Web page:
Every Christmas when I was little, we would go to my Grandma Sievers’ house for dinner. In the afternoon, while all us cousins played Caroms, Grandma would go out to the back porch and retrieve a big blue granite roasting pan. Golden treasures were hidden inside for our traditional treat. She would put the fudgens in a brown paper bag and put them in the oven to warm. We could smell the sweet cardamom and raisins as they heated up. Coffee was poured for the adults and we each got a little bowl of sugar to dip them in. You would take a bite of the warm fried dough glob and then dip it in the sugar, so there was sugar in every bite. Dropping the soft dough with a large spoon into the hot grease always created some pretty interesting shapes. The ones with long legs and wispy crunchy dough were the best! I have asked several people if they have ever heard of fudgens and have not found anyone yet. Have you ever had them? This side of the family is of German heritage, and I suspect that was the source…a long holiday history. A google search came up with “Fudgen” as a last name, so perhaps they were named after a bakery or family.
My Grandma had a “Fudgen making day” with her daughter and daughters-in-law many years ago and my mother in turn taught me the art of making Fudgens. Now, with both of them gone, it’s my job to carry on the tradition to make the annual fudgens for my family. One day in the future I will have “fudgen making day” for my daughter-in-law to learn the tricks so the Christmas sugar dipping dough will not die!
Prep time: 2 hours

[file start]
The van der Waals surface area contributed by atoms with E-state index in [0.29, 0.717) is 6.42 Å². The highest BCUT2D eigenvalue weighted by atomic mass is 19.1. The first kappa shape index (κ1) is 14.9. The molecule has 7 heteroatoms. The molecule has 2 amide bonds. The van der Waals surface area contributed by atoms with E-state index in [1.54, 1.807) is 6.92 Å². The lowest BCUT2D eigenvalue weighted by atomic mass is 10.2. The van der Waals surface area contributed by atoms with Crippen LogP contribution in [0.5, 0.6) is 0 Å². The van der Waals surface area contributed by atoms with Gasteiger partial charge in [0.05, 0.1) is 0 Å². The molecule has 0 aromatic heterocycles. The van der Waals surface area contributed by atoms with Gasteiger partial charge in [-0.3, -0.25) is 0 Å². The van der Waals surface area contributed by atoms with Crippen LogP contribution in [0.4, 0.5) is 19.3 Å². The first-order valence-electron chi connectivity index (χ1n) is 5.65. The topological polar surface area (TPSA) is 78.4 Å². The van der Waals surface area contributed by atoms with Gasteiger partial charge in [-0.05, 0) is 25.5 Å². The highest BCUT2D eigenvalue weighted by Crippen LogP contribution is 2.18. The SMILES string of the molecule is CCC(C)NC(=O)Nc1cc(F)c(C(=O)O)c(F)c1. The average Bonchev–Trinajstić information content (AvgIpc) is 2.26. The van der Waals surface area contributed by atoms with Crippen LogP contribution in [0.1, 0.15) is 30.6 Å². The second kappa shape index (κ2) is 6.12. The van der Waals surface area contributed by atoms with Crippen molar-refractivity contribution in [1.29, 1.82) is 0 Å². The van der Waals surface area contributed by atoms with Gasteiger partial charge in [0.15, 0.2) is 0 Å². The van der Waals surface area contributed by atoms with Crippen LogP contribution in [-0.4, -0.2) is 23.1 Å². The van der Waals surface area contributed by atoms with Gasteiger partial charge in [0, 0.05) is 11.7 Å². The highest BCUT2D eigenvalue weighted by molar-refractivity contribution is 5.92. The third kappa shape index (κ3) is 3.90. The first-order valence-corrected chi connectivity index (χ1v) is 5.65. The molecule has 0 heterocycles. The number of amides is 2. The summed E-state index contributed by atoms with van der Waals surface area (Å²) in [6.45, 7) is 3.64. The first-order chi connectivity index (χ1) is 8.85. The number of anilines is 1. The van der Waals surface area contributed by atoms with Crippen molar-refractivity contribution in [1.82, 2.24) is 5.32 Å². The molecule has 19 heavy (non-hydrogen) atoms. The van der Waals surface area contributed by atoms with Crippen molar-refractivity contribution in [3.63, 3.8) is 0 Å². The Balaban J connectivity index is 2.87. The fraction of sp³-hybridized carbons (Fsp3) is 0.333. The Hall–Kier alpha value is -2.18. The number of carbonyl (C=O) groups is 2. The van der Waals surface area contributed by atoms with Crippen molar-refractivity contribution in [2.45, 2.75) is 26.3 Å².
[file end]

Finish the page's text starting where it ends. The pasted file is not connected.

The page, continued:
2 cups milk
1 cup all purpose flour
Whisk 2 cups milk and 1 cup flour together in a saucepan. Bring to a boil and cook until thick, stirring constantly. Scrape into a large bowl.
1 1/2 teaspoons ground cardamon
1 1/2 teaspoons salt
1/3 cup sugar
1/4 cup butter
Add 1 1/2 teaspoons cardamon, 1 1/2 teaspoons salt, 1/3 cup sugar and 1/4 cup butter to the milk mixture. Beat until cool to the touch.
Making the dough
2 1/2 teaspoons dry yeast
1/3 cup water
4 cups all-purpose flour, or more as needed
1 cup raisins
Dissolve 2 1/2 teaspoons yeast in 1/3 cup water. Add to the dough and beat until incorporated. Beat in one egg at a time (4 total) until smooth. Slowly add 4 cups flour, making a soft dough. Stir in 1 cup raisins. Cover and let rise until double, about 1 hour. Stir down and let rise again, about 30 minutes.
Frying the fudgens
1 quart canola oil
Heat 1 quart oil in a deep pot to 350 degrees, using a candy thermometer. Dip a spoon in the oil and then into the dough, so the dough will not stick to the spoon. Drop spoonfuls of dough into the hot oil, continuing to dip in the oil each time between scooping up some dough. Do not overcrowd the oil, frying 5-6 at a time. Fry until golden, turning occasionally so they cook evenly. Make sure the oil does not get too hot, or they will brown too quickly and not be done in the middle. Drain on a rack. Repeat until all the dough is used. Have the sugar ready for a wonderful holiday treat.
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